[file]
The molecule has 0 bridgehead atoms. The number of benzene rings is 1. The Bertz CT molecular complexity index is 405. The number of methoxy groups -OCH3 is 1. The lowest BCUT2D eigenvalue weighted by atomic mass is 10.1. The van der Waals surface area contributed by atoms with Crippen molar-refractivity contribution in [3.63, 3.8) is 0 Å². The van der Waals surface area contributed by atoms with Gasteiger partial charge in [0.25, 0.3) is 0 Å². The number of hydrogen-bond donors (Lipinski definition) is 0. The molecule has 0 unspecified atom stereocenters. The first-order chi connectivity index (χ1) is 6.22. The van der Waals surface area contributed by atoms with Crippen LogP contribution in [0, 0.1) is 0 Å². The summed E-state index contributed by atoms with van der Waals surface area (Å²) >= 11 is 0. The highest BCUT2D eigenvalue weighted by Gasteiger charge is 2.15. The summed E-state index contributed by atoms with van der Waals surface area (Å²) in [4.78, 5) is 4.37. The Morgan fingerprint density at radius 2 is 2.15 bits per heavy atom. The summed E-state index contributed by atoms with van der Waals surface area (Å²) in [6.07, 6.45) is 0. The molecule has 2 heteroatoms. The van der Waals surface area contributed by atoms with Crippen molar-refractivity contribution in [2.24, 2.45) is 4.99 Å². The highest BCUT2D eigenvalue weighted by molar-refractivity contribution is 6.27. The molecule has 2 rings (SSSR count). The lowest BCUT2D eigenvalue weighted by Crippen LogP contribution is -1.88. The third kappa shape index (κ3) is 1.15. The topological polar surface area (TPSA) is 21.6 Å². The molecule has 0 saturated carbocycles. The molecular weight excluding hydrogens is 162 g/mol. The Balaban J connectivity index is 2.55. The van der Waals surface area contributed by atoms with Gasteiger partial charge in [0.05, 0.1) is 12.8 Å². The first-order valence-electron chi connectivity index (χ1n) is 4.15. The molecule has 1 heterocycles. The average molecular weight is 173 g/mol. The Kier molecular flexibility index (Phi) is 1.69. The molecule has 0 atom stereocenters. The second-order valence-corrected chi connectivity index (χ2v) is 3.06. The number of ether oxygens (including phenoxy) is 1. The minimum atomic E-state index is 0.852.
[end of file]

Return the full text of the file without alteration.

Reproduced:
The molecule has 0 bridgehead atoms. The number of benzene rings is 1. The Bertz CT molecular complexity index is 405. The number of methoxy groups -OCH3 is 1. The lowest BCUT2D eigenvalue weighted by atomic mass is 10.1. The van der Waals surface area contributed by atoms with Crippen molar-refractivity contribution in [3.63, 3.8) is 0 Å². The van der Waals surface area contributed by atoms with Gasteiger partial charge in [0.25, 0.3) is 0 Å². The number of hydrogen-bond donors (Lipinski definition) is 0. The molecule has 0 unspecified atom stereocenters. The first-order chi connectivity index (χ1) is 6.22. The van der Waals surface area contributed by atoms with Crippen LogP contribution in [0, 0.1) is 0 Å². The summed E-state index contributed by atoms with van der Waals surface area (Å²) >= 11 is 0. The highest BCUT2D eigenvalue weighted by Gasteiger charge is 2.15. The summed E-state index contributed by atoms with van der Waals surface area (Å²) in [4.78, 5) is 4.37. The Morgan fingerprint density at radius 2 is 2.15 bits per heavy atom. The summed E-state index contributed by atoms with van der Waals surface area (Å²) in [6.07, 6.45) is 0. The molecule has 2 heteroatoms. The van der Waals surface area contributed by atoms with Crippen molar-refractivity contribution in [2.24, 2.45) is 4.99 Å². The highest BCUT2D eigenvalue weighted by molar-refractivity contribution is 6.27. The molecule has 2 rings (SSSR count). The lowest BCUT2D eigenvalue weighted by Crippen LogP contribution is -1.88. The third kappa shape index (κ3) is 1.15. The topological polar surface area (TPSA) is 21.6 Å². The molecule has 0 saturated carbocycles. The molecular weight excluding hydrogens is 162 g/mol. The Balaban J connectivity index is 2.55. The van der Waals surface area contributed by atoms with Gasteiger partial charge in [0.05, 0.1) is 12.8 Å². The first-order valence-electron chi connectivity index (χ1n) is 4.15. The molecule has 1 heterocycles. The average molecular weight is 173 g/mol. The Kier molecular flexibility index (Phi) is 1.69. The molecule has 0 atom stereocenters. The second-order valence-corrected chi connectivity index (χ2v) is 3.06. The number of ether oxygens (including phenoxy) is 1. The minimum atomic E-state index is 0.852.